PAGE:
Bullying: when victim-blaming threatens mental wellbeing

June 18, 2023 - 08:02
Being bullied left some people with unmendable mental scars that run so deep that they are in complete darkness and can no longer fight back.


Illustration by Trịnh Lập

Nguyễn Lê Gia Linh

It is not wrong to say that we are living in an era of mental health revolution, a time when people thrive to prioritise their mental wellbeing. But it can be a challenge for victims of bullying to join this movement. 

News in March about a bullied student in Vinh City committing suicide has sparked the question of whether bullying really poses threats to the victim’s mental wellbeing, or did the student overreact.

There were many comments who said that being bullied has nothing to do with mental health, and that the victims were being dramatic about the problem. Some even blamed them for their inability to tolerate such a “minor hardship”. 

Reading those comments stirred my thoughts on how bullying heavily pressures its victims, mentally and physically, and how neglectful people are on this matter.

I have reached out to my friend Quỳnh Phương, who used to be a victim of bullying, to share her thoughts on the matter.

She says that as a person with OCD (obsessive compulsive disorder) and anxiety, the bullying exacerbated her mental disorders, and that she had to up-dose her medication while knowing it would be harmful to her physical health.

“Back then, it was really hard for me to speak up with my teacher or classmates. They barely cared about me. Things got better only when the bully went to study abroad.”

In my case, I was verbally bullied during my school years, ostracised and called “fat and ugly”. The repetition of harsh words back then manipulated me into having an identity crisis and struggling hard to find my self-value.

A friend of mine, Như Cát, 22, agrees with me, saying that “harmful words and/or actions can affect people and shape the way they think of themselves”.

Being bullied left some people with unmendable mental scars that run so deep that they are in complete darkness and can no longer fight back.

One of the most-asked questions to those victims is “Why don’t you guys reach out for help?”. But the people who ask that question typically do not consider that the answer is, “They have, but they only received backlash against themselves.”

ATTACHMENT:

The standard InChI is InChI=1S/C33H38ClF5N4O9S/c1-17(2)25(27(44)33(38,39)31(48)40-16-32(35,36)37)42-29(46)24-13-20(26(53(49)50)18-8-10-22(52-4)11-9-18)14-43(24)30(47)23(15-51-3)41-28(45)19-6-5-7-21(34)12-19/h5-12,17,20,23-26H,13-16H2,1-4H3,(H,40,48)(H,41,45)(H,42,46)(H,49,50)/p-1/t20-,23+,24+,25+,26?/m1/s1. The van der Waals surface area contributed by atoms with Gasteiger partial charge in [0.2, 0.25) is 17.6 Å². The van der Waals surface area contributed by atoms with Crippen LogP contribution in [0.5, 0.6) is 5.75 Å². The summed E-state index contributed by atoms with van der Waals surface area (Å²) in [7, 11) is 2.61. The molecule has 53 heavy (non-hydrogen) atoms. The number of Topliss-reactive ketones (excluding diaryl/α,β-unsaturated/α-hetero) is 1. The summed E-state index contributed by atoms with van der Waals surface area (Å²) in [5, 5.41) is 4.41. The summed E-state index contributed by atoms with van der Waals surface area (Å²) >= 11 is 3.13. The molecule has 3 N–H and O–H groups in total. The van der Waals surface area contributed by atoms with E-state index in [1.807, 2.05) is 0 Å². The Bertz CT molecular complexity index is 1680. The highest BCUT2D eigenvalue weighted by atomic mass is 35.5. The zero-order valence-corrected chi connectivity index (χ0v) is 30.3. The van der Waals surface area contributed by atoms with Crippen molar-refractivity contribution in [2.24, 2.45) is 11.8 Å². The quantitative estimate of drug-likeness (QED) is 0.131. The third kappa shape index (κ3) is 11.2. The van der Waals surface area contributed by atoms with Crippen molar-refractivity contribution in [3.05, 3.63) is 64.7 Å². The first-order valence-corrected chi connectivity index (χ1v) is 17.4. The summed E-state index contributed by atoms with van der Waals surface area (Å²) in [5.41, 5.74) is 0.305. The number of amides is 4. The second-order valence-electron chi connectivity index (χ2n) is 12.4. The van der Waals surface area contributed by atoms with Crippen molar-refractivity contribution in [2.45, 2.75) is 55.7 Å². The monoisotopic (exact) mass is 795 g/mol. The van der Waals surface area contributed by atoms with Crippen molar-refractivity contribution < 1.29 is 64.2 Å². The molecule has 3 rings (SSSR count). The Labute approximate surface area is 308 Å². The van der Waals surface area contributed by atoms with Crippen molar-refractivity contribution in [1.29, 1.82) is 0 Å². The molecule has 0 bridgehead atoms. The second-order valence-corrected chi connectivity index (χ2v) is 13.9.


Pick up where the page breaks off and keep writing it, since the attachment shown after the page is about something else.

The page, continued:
In a society where mental wellbeing is still deemed as unnecessary, fighting for mental wellness is perceived as “dramatic” or “overreacting”. Sometimes, blaming others is easier than giving them a hand.

Being told that they are overreacting seriously belittles the victims, confuses them, and keeps them from sharing with others, making way for negative feelings to accumulate and reach the unbearable point.

“We are not in the position to judge those who took their own lives, or blame them for not trying otherwise. I think it is best for us to put ourselves in their shoes and show our condolences instead,” my friend Ánh Minh, 22, says.

I recently watched the South Korean drama series The Glory revolving around bullying and revenge, one of many pieces of media about this long-standing issue.

In the drama, high-school bullies put scorching-hot hair curlers on the protagonist’s body, beat her, and sexually assaulted her. No one was there to defend her, even her biological mother. She was so hopeless that she spent her adulthood planning and executing her revenge towards them. 

It was scary to me, thinking how desperation could steer one’s life in a completely different direction. 

“It makes me think about how some people either project in and harm themselves, and some do the opposite – project out and harm others,” says Cát.

When it comes to school bullying, it is hard to find the one to take responsibility aside from the bullies themselves. “Responsible” is relatively vague, as there has not been a protocol on anti-bully or any standard guideline on how to deal with the problem.

In the incident of the student who committed suicide, her school blamed the homeroom teacher while netizens blamed both the school and her parents. Regardless, had there been someone who actually tended to her, then it would not have gone that far.

“Suicides and self-harm can happen, but they are not supposed to,” Phương says.

But positive changes have been made thanks to the availability of online media channels like podcasts and videos which openly discuss mental wellness and bullying, making significant progress in informing the public on this matter, as well as suggesting possible solutions. 

Several schools also now have talk shows or forums addressing bullying, showing the great effort of school officials in tackling the issue.  

I am heartened to see several individuals stand up for themselves and share their stories, breaking the wall of fear and silence in victims, showing them that their situation is not unique to them.

Cát says that in addition to spreading awareness, it is necessary to have schools adopt policies to prevent and address all acts of bullying, improve their rules regarding bullying like what is and is not considered bullying, or how a victim reports or how to report a bully as a third party, train teachers, and have a consultant or psychologist.

Needless to say, self-harming, suicide, or any negative acts are not the solution. For problems like this, we cannot rely on the victims to sort out themselves, but rather, we must change society’s outlook on the problem. VNS